A few days ago, I got an email from my editor over at KQED’s Bay Area Bites asking me if I would incorporate “in my own very special way” a Halloween theme into this week’s post. Rather than over think it, I decided to do the first thing that popped into my head:
A Jackie O. Lantern.
As far as I’m concerned, creating this lantern satisfies three important Halloween criteria: 1.) It allows me to dress inanimate fruit in drag, 2.) It caters to the modern obsession with celebrity (the fact that said celebrity is dead and was a Roman Catholic is pure holiday gravy), and 3.) It gives an appropriate nod to the centuries-old tradition of warding off evil spirits. Of course, the only spirit a Jackie O. Lantern might ward off is that of Maria Callas. Or Christina Onassis.
I googled images of Jackie O. Lanterns and was shocked– there weren’t any. Yes, there were a few that called themselves Jackie O. Lanterns, but they were either just female jack-o-lanterns or, more dishearteningly, Jack-o-lanterns wearing pink pillbox hats.
And that’s just wrong. Pillbox hat? That’s not Jackie O., that’s Jackie Kennedy at the moment of her first husband’s death. I wanted to convey a more mature, world-weary Jackie– the one who cashed in her status as American royalty to marry an aging stallion/obscenely wealthy Greek shipping magnate in order to protect what was left of her family and garner unheard of shopping privileges.
So I borrowed a wig, big sunglasses, and a scarf from my friend Natalie, who likes to play dress up more than any other adult I know, and tarted up a little sugar pumpkin.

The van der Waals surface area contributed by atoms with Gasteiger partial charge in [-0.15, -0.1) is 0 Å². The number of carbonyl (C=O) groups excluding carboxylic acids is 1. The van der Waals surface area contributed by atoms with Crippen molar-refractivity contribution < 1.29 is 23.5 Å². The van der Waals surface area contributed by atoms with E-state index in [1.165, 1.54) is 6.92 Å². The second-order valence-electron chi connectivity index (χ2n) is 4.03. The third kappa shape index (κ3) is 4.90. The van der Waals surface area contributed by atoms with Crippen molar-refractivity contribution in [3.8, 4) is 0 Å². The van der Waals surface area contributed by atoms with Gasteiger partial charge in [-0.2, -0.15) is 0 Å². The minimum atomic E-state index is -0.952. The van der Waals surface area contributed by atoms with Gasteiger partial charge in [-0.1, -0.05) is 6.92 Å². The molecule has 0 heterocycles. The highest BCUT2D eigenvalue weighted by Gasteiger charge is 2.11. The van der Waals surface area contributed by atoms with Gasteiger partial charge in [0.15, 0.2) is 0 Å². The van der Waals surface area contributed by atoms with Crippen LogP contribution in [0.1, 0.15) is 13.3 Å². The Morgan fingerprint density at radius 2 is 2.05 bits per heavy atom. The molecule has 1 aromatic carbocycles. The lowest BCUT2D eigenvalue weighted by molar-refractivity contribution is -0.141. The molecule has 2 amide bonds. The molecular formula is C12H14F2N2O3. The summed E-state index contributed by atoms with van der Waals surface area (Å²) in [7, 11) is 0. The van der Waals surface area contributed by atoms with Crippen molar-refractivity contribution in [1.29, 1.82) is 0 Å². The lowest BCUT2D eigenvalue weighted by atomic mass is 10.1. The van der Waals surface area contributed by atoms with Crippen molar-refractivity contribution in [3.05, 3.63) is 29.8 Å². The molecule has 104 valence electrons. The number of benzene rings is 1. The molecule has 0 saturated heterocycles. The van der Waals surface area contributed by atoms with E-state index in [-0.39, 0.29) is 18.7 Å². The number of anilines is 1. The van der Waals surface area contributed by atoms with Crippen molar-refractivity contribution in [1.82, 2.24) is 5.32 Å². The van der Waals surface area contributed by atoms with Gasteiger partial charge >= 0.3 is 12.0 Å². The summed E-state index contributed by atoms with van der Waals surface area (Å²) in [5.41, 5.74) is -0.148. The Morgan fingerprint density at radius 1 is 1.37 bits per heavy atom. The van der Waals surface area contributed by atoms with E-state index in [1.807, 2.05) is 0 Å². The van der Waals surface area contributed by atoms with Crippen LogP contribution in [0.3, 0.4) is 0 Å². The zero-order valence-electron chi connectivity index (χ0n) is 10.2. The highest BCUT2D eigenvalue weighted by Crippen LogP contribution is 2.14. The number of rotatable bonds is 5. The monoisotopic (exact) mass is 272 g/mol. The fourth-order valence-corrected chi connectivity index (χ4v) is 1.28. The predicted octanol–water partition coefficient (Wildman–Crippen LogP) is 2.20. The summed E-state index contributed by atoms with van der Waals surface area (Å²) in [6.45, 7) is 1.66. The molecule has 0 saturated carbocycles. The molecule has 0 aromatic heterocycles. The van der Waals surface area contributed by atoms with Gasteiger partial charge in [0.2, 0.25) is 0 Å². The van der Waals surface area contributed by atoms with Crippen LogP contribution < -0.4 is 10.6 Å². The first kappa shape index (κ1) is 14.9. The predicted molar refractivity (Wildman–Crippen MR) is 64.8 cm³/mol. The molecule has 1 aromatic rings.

To make your very own Jackie O. Lantern, you will need:
Big sunglasses. It’s all about the sunglasses.
A long brown wig
A sugar pumpkin. (Note: take the sunglasses with you while pumpkin shopping. If the glasses fit around the pumpkin’s girth, you’ve got your pumpkin.
Some sort of carving instrument, like a small, sharp knife.
A votive candle
A vintage scarf. (Purely optional, but it does complete the look. Pucci’s nice.)
1. Cut out a lid on the top of the pumpkin at a 45 degree angle so that the lid will remain in place when pumpkin is hollowed. This opening should be just large enough to allow access to your clenched fist. The smaller the hands, the better.
2. Scoop out seeds and stringy bits of pulp from the inside of your pumpkin with a spoon, preferably made of sterling silver. It’s even better if you are using a dessert spoon that has been stolen from the Plaza Hotel in New York. Since I have no such spoon, I had to settle for one I stole from the Algonquin Hotel instead. I am not advocating stealing– I was just pretending I was Robert Benchley at the time and was therefore necessarily pickled. Reserve the pumpkin seeds for later roasting.
3. Situate sunglasses onto the face of the pumpkin to determine the best placement for the eye holes. Cut out small holes with the tip of a sharp knife, then enlarge the holes with the same, stolen silver spoon you used to scrape out the pumpkin’s insides. (Note: Holes should not be larger than the sunglasses.)
4. Put your now-naked Jackie O. Lantern upon some sort of pedestal– an act which, now that I think of it, seems entirely appropriate. Dress up your pumpkin with wig, sunglasses, and a purely optional scarf-around-the-neck. Presto! You’ve got an international woman of glamour sitting on a cake stand in your kitchen.
Lighting Jackie’s Fire
To add an inner glow to your Jackie O. Lantern, remove the wig and lid from the pumpkin, place a votive candle inside her, and light. Replace lid and wig. Adjust hairstyle, if the need or desire arises.
For a delicious bit of added fun, summon the spirit of Aristotle Onassis with the help of your Ouija board. Once you have his full attention, blast a Maria Callas aria from your surround sound speakers, then sit back and feel the tension. “Voi lo Sapete” from Mascagni’s Cavalleria Rusticana would do very nicely. I recommend hiding all valuable, breakable objects.
I do not recommend leaving your Jackie O. Lantern burning with fire from the inside unattended, unless you wish to melt your wig or set your house ablaze, but lighting it does make her eyes shine bright and wide, which makes sense, if you think about it:
That woman saw things that no one should ever have to see.